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A global flood risk modeling framework built with climate models and machine learning
  • David A. Carozza,
  • Mathieu Boudreault
David A. Carozza
Université du Québec à Montréal

Corresponding Author:[email protected]

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Mathieu Boudreault
Université du Québec à Montréal
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Large scale flood risk analyses are fundamental to many applications requiring national or international overviews of flood risk. While large-scale climate patterns such as teleconnections and climate change become important at this scale, it remains a challenge to represent the local hydrological cycle over various watersheds in a manner that is physically consistent with climate. As a result, global models tend to suffer from a lack of available scenarios and flexibility that are key for planners, relief organizations, regulators, and the financial services industry to analyze the socioeconomic, demographic, and climatic factors affecting exposure. Here we introduce a data-driven, global, fast, flexible, and climate-consistent flood risk modeling framework for applications that do not necessarily require high-resolution flood mapping. We first use statistical and machine learning methods to examine the relationship between historical (from the Dartmouth Flood Observatory) flood occurrence and impact, and climatic, watershed, and socioeconomic factors at over 4700 watersheds globally. Using bias-corrected output from the NCAR CESM Large Ensemble from 1980 to 2020, and the fitted statistical relationships, we simulate one million years of events worldwide along with the population displaced. We discuss potential applications of the model and present global flood hazard and risk maps. The main value of this global flood model lies in its ability to quickly simulate realistic flood events at a resolution that is useful for large-scale socioeconomic and financial planning, yet we expect it to be useful to climate and natural hazard scientists who are interested in socioeconomic impacts of climate.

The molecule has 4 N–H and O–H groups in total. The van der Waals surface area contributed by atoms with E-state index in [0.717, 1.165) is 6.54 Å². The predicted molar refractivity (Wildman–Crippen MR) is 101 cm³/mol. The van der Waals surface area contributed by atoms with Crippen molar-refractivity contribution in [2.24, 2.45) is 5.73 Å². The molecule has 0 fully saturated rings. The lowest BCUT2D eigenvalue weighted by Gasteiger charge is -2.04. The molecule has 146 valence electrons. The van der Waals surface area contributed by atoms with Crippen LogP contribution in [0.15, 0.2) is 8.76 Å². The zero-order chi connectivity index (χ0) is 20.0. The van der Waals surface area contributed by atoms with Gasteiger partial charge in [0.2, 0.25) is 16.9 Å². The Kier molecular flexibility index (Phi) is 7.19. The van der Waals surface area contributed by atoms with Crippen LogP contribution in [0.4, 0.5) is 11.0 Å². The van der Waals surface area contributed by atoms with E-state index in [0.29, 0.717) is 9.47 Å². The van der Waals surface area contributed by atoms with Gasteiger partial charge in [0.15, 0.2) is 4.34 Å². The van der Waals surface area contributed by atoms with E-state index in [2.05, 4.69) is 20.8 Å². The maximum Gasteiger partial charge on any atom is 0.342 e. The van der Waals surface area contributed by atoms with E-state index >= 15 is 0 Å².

Apr 2021Published in Journal of Advances in Modeling Earth Systems volume 13 issue 4. 10.1029/2020MS002221